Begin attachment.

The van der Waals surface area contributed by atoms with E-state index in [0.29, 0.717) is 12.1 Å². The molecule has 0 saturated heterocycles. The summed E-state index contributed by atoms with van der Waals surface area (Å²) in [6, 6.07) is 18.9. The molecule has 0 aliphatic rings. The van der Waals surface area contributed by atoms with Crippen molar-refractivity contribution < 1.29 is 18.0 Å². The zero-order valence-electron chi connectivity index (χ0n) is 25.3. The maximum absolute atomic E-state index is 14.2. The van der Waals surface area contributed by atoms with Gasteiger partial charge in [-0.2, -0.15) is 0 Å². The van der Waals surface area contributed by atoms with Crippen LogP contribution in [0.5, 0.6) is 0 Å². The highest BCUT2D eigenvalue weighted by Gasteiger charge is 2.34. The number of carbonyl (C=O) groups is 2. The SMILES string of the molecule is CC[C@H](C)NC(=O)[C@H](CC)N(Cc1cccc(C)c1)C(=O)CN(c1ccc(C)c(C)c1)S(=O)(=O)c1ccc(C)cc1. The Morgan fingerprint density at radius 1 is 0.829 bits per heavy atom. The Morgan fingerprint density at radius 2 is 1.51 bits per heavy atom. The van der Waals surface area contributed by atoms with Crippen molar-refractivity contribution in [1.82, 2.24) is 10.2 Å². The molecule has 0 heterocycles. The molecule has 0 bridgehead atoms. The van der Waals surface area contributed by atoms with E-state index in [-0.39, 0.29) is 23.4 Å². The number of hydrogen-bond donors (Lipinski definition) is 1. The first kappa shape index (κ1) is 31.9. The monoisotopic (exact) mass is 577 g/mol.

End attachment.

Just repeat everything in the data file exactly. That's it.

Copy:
The van der Waals surface area contributed by atoms with E-state index in [0.29, 0.717) is 12.1 Å². The molecule has 0 saturated heterocycles. The summed E-state index contributed by atoms with van der Waals surface area (Å²) in [6, 6.07) is 18.9. The molecule has 0 aliphatic rings. The van der Waals surface area contributed by atoms with Crippen molar-refractivity contribution < 1.29 is 18.0 Å². The zero-order valence-electron chi connectivity index (χ0n) is 25.3. The maximum absolute atomic E-state index is 14.2. The van der Waals surface area contributed by atoms with Gasteiger partial charge in [-0.2, -0.15) is 0 Å². The van der Waals surface area contributed by atoms with Crippen LogP contribution in [0.5, 0.6) is 0 Å². The highest BCUT2D eigenvalue weighted by Gasteiger charge is 2.34. The number of carbonyl (C=O) groups is 2. The SMILES string of the molecule is CC[C@H](C)NC(=O)[C@H](CC)N(Cc1cccc(C)c1)C(=O)CN(c1ccc(C)c(C)c1)S(=O)(=O)c1ccc(C)cc1. The Morgan fingerprint density at radius 1 is 0.829 bits per heavy atom. The Morgan fingerprint density at radius 2 is 1.51 bits per heavy atom. The van der Waals surface area contributed by atoms with Crippen molar-refractivity contribution in [1.82, 2.24) is 10.2 Å². The molecule has 0 heterocycles. The molecule has 0 bridgehead atoms. The van der Waals surface area contributed by atoms with E-state index in [-0.39, 0.29) is 23.4 Å². The number of hydrogen-bond donors (Lipinski definition) is 1. The first kappa shape index (κ1) is 31.9. The monoisotopic (exact) mass is 577 g/mol.